• GLOBAL2000 "The people of Tyrol urgently need an environmentally friendly energy transition that will quickly put Tyrol on the path to climate neutrality by 2040 and ensure affordable domestic energy. An ancient project such as the planned expansion of the Kaunertal power plant would be an expensive and too slow diversion from this direction, because not only will an ecologically valuable moorland area be destroyed, but huge amounts of taxpayers' money will also be invested in an unprofitable project," says Viktoria Auer, climate and energy spokesperson at GLOBAL 2000. "TIWAG and its owner, the Tyrolean state government, must finally present a sustainable strategy for climate neutrality by 2040 - and invest in known alternatives and the expansion of modern renewable energies that are not only cheaper but also more environmentally friendly."
  • WWF Austria "While large-scale renaturation is being discussed throughout the EU, Tiwag and the Tyrolean state government are sticking to the massively environmentally damaging and completely outdated expansion of the Kaunertal power plant. After the end of the water diversions from the Ötztal, this mega project no longer makes any sense for the energy transition. Governor Anton Mattle must stop this senseless destruction of nature as quickly as possible and push for sustainable alternatives. We are also clearly opposed to the expansion of the glacier ski area in the Kaunertal, because in times of climate and biodiversity crisis we need the last alpine open spaces as alternative spaces for animal and plant species," says WWF water protection expert Bettina Urbanek.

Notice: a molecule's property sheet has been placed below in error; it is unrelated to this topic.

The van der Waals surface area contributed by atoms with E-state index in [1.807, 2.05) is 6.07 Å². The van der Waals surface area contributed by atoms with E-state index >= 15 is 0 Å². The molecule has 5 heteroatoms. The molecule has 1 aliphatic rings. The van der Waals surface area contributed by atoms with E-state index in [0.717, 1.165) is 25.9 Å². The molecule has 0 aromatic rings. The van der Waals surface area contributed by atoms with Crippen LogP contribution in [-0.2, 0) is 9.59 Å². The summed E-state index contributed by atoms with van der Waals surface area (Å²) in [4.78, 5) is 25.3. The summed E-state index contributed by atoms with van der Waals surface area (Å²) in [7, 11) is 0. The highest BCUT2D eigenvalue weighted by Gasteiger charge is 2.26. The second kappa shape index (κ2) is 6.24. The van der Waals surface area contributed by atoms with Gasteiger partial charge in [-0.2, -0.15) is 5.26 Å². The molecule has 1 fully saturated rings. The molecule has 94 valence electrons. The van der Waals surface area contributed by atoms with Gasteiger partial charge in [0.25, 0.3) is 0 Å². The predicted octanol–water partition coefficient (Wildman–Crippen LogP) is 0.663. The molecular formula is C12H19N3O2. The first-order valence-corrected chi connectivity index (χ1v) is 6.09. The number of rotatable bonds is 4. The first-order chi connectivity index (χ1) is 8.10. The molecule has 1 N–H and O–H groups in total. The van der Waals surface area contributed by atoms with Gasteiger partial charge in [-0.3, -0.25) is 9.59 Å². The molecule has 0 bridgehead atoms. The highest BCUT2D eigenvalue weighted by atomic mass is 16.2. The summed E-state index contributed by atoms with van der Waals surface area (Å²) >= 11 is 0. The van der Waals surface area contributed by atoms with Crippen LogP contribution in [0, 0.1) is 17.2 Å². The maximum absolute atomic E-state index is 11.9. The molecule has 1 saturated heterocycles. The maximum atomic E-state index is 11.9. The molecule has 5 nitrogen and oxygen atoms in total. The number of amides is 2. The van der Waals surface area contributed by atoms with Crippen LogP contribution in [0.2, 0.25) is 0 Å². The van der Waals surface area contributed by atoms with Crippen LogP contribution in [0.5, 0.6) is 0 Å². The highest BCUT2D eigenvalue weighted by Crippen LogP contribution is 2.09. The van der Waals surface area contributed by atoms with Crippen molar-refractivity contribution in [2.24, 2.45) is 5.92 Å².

• Environmental umbrella organization "The land-consuming mega-projects in Tyrol are dramatic examples of the country's one-sided and outdated (energy) policy - because the expansion of the power plant and the extension of the ski area in Kaunertal cannot be implemented in a way that is compatible with nature. They endanger the last ecologically intact rivers and streams and would have fatal consequences for highly sensitive ecosystems and the countless animal and plant species that live there. What we need is not a new mega-project, but energy efficiency, the modernization of existing systems, the expansion of photovoltaics on areas that have already been built on and - in terms of tourism - a reorientation towards sustainable year-round tourism that does not require new technical developments or the destruction of nature," says Franz Maier, President of the environmental umbrella organization.
  • Club Arc Alpin. Dr. Nicole Slupetzky, President of Club Arc Alpin and Vice President of the Austrian Alpine Association: "The Alpine Convention is an international treaty that aims to protect the Alps in the long term and keep them livable. The Club Arc Alpin represents the eight clubs around the Alpine arc and has the official observer role to ensure compliance with this treaty. The Alps are under pressure in all countries, not only because of climate change, which is particularly affecting the Alpine region, but above all because humans are not stopping making massive interventions. It is in the public interest to stand up for the protection of Alpine nature. The CAA is therefore also calling on Austria to adhere to the Alpine Convention and prevent further interventions."